EggMath: Embryo Calculus
The Number e
Among all exponential
functions b^{t}, the one with
base e has many special properties.
For any exponential function
b^{t}, the
slope of the tangent
line is proportional to b^{t}. The
constant of proportionality here is 1 only when
the base is the special number e. This can
be taken as the defining property of e.
As we shall see, this number e is not a
whole number. In fact it's not even a fraction
(such as 22/7 or 87/32). If you try to write it
as a decimal, you find that the decimal expansion
never ends and never repeats; instead it's an
example of an irrational number. Its value
is approximately:
e = 2.7182818284590...
How to Compute
e
Computing the precise value of the number
e is a surprisingly mysterious task. We
will describe two different ways to do this, even
though the full explanation of why the methods
work is unfortunately a bit beyond our reach.
(For that, you need to know some calculus).
The first method is as follows:
Use the sliding bar to change n in the
formula (1+1/n)^{n}.
Notice how, as n increases, the answers
seem to be getting closer and closer to a fixed
number. This limiting value, is the magic
number e. In mathematical language, this
is expressed by saying:
The number e is the
limit as n tends to
infinity of the expression
(1+1/n)^{n}.

The second method is as follows:
 step 1: compute 1+1
 step 2: compute 1+1+1/2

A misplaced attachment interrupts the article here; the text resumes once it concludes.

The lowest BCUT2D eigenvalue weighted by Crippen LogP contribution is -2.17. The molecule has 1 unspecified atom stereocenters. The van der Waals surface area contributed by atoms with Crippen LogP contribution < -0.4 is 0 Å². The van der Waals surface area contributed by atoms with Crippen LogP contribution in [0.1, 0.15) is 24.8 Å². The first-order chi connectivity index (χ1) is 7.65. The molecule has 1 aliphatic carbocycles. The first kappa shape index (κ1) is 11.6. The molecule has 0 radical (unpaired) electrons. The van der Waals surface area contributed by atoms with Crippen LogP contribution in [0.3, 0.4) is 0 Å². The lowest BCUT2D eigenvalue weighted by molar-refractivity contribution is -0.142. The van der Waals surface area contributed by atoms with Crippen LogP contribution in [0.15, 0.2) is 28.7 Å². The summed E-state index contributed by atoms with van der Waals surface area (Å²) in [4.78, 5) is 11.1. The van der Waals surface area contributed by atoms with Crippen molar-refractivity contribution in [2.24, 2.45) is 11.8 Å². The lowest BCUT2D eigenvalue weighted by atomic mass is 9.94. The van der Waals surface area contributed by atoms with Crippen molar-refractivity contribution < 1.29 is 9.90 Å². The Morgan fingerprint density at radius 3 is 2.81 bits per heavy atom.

step 3: compute 1+1+1/2+1/(2x3)
 step 4: compute 1+1+1/2+1/(2x3)+1/(2x3x4)
 step 5: compute
1+1+1/2+1/(2x3)+1/(2x3x4)+1/(2x3x4x5)
As you can see, it starts to get a bit
cumbersome to write each new term that gets added,
even though the pattern should be clear. We can
make it a bit easier by introducing a useful piece
of notation. Instead of 2x3, we write
3!; instead of 2x3x4 we write
4!, etc. In this notation, n!
(pronouced `n factorial') stands for the product
of all the integers from 1 up through
n. We can thus write step 6 as:
 step 6: compute
1+1+1/2!+1/3!+1/4!+1/5!+1/6!
You can probably now guess the pattern:
 step n: compute
1+1+1/2!+1/3!+...+1/(n1)!+1/n!
(The dots mean `continue in this way until you
get to'.)
We can write this sum (from step n) more
compactly using the greek letter Sigma, as in the
applet. Using the slider to change n, and
hence the number of terms in the sum.
Mysteriously, as you add more and more terms to
this series, you find that the answer gets closer
and closer to  you guessed it  e. We
thus get our second recipe for e:
The number e is the limit as
n tends to infinity of the
sum
1+1+1/2!+1/3!+...+1/(n1)!+1/n!

Although our two methods both give e as
a limiting value, the second one converges much
more rapidly, as you can see with the applets.
The Function e^{t}
In fact, both these limiting methods can be
used more generally to compute the exponential
function e^{t}. That is, it turns
out that the value of e^{t} can be computed as
the limit (as n tends to infinity) of:
(1 + t/n)^{n}
or as the limit (as n tends to infinity)
of:
1 + t + t^{2}/2! + t^{3}/3! + ... +
t^{n1}/(n1)! +
t^{n}/n!.
Either one of these formulas tells us how to
compute exponential functions even when t
is not a whole number. Again, the second method,
with the summed factorials, converges much faster.
For this reason it is the one used in practice by
calculators and computers.
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